The news: Almost $60 billion in bank deposits was transferred out of major US financial institutions (FIs) Charles Schwab, State Street, and M&T in the first quarter amid a rise in savers moving their money to find better rates, according to the Financial Times.
What’s behind savers switching?
- Banking turmoil. The collapse of three US banks led savers and small businesses to re-examine where they kept their money. Wall Street lenders reported a rise in deposit inflows during the first quarter, including JPMorgan, which gained about $50 billion at the end of March alone.
- Cost-of-living pressures. Historically high inflation and a sharp rise in interest rates have forced consumers to rethink where they can get the best returns. In March, about one-third of US bank customers who moved money from their primary account to another bank said it was due to better rates, up from a quarter a year earlier, per J.D. Power.
- Big Tech’s banking rise. The high interest rate of Apple’s newly launched savings accounts will draw users, particularly from the brand’s legion of loyal customers. Big Tech is edging its way into banking as firms capitalize on strong customer trust and their popularity among Gen Z users.
- Ease of use. The pervasiveness of digital banking means it’s never been easier to move money or open a new bank account. This tech encourages the habit of savers switching accounts and can result in banks quickly attracting deposits with superior interest rates. But it also exacerbates digitally driven runs that can spiral dangerously quickly, as Silicon Valley Bank found out.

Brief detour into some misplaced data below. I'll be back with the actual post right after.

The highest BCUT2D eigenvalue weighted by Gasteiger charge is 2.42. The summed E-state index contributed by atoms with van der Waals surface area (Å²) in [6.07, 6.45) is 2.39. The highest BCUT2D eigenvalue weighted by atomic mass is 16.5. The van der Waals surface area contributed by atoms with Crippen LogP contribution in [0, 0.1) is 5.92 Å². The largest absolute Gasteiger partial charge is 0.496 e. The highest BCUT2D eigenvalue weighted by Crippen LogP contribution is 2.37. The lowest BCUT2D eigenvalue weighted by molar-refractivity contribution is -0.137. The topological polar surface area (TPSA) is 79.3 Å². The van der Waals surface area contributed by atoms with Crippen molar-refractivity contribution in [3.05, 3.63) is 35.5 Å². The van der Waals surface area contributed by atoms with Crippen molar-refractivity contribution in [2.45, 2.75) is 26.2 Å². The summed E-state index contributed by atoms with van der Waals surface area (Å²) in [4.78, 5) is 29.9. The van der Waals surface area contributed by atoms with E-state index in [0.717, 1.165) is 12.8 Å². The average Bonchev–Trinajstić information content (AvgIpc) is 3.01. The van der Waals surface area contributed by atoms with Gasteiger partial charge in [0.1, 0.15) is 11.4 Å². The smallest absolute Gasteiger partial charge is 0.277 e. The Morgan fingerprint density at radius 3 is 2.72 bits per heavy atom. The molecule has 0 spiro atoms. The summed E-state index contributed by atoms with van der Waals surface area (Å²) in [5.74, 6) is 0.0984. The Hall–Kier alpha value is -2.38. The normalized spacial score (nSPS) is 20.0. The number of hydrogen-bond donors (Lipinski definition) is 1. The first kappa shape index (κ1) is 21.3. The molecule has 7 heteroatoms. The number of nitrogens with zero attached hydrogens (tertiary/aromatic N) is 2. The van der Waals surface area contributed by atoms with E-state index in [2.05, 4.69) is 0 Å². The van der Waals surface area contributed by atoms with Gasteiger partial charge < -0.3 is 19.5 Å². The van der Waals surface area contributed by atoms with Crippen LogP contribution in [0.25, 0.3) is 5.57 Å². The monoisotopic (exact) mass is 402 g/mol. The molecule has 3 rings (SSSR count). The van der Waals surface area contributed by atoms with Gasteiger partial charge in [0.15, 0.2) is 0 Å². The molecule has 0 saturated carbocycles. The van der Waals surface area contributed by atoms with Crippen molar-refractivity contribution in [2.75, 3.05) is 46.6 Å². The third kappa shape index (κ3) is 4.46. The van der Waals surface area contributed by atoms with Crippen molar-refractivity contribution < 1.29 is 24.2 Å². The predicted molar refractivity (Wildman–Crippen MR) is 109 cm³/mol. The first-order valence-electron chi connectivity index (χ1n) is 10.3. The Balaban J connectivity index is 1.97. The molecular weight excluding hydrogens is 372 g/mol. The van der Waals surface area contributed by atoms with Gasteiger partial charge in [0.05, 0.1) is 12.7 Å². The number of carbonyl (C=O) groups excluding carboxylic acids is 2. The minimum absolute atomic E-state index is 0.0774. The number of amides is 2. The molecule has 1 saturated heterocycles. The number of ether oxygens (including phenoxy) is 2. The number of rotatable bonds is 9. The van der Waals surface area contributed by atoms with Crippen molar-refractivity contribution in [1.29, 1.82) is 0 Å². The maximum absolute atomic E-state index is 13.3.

Transitional period for US banking: The rise of Big Tech in finance and digital banking has to some extent eroded incumbent banks’ competitive advantage. Consumers have greater choice about where they store their money and can move it more easily. That’s leading to rapid changes in US banking.
Expect this to continue as the Federal Reserve’s potential interest rate hike and banking sector uncertainty keep savers on their toes, actively seeking out where’s best to store their money.
What banks can do: Big Tech, neobanks, and fintechs are stiffening the competition in US banking. But lenders can maintain their market position and grow by enacting certain policies.
- Offering better rates is an obvious way to retain and attract customers. Consumers are acutely aware of the need to shop around for better returns and happy to leave banks if they're unsatisfied.
- Incumbent banks can emphasize the security they can offer customers. The experience and brand presence that Wall Street lenders are able to offer savers is a major competitive advantage over neobanks and fintechs, especially after recent regional bank failures.
- The speed and ease with which consumers can open accounts is crucial. Challengers have excelled at this but incumbents are catching up: many reassigned staff to jobs linked to account openings after the banking crisis and some have shortened waiting times for opening accounts.